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    "Some users do all of the above even when 50-75% or more of their comments are deleted on a regular basis." You aren't actually told when your comments are deleted, are you? So people probably just never look back and never realize... – Southpaw Hare Apr 23 '18 at 18:47
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    @SouthpawHare Oh, sure... some don't... And some spend large amounts of time on Meta complaining about it. Either way, though... they should be aware that the comments are problematic. I am somewhat concerned about users who actually do post helpful comments that are deleted because the post has been edited. These are definitely in the minority but I'd want to be certain that these very helpful users weren't penalized in the same bucket as users who are actually abusing comments. – Catija Apr 23 '18 at 18:49
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    Related meta.stackexchange.com/questions/35501/… – Nobody Apr 23 '18 at 19:13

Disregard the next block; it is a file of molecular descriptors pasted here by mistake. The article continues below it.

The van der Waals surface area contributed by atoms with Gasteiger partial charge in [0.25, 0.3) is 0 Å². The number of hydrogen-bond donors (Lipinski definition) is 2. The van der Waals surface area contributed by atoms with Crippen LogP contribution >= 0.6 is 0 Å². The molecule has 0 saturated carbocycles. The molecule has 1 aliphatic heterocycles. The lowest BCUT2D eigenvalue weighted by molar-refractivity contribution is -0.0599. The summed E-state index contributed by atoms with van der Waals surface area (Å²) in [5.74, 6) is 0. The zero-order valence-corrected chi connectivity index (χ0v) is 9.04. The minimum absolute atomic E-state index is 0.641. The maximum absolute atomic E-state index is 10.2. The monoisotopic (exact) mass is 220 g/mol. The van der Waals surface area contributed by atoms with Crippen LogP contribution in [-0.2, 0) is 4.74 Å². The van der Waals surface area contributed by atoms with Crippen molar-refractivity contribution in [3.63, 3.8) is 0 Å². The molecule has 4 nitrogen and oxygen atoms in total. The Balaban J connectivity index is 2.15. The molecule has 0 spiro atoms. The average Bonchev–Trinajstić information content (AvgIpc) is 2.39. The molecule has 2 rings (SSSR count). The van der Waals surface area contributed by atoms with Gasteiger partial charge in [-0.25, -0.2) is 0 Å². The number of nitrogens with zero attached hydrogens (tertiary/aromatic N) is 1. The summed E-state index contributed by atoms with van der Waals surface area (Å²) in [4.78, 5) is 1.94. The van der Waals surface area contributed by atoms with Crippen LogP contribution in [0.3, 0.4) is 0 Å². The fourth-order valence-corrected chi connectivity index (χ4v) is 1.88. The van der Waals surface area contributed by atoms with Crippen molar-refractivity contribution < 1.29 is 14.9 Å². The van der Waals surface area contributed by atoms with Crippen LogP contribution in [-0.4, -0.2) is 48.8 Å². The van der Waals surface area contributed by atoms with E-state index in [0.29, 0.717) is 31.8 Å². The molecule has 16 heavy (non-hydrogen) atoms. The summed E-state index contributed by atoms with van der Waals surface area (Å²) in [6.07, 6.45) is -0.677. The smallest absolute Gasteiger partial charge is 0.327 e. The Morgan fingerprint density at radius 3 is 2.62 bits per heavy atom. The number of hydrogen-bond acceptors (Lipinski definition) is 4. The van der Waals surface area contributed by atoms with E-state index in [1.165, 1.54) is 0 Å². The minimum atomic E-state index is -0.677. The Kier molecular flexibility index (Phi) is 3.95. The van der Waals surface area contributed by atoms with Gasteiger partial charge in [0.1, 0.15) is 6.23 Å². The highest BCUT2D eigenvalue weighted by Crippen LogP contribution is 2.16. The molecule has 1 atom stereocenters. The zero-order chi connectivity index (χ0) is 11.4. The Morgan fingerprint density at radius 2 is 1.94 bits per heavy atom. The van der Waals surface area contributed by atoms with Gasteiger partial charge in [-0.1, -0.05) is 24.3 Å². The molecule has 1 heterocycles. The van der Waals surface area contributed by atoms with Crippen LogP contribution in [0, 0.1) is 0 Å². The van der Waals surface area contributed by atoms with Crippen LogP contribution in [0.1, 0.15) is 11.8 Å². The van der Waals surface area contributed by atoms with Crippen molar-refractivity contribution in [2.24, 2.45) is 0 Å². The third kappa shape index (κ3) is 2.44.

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    Two very major things missing here: what about self deleted comments? And as other comment mentioned, if such thing takes place, we must let users see their own deleted comments, same way we can see our deleted posts, so we can know what we did wrong. Sometimes comments we posted years ago are flagged and deleted, we can't be expected to remember what we wrote back then. – Shadow The Princess Wizard Apr 23 '18 at 19:19
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    I think you're probably overestimating both how much you comment and how many of those comments are deleted (for any reason), @ShadowWizard. That said, I think allowing for self-deleted comments is reasonable for the simple reason that it encourages a useful behavior. – Shog9 Apr 23 '18 at 20:03
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    yeah... I think it's probably worth considering comments that everyone can make (own post, answers to own post, automatic dup-comments, etc) and comments that only privileged users can make as two mostly-different categories, with vastly different motivations and abuse scenarios. – Shog9 Apr 23 '18 at 21:24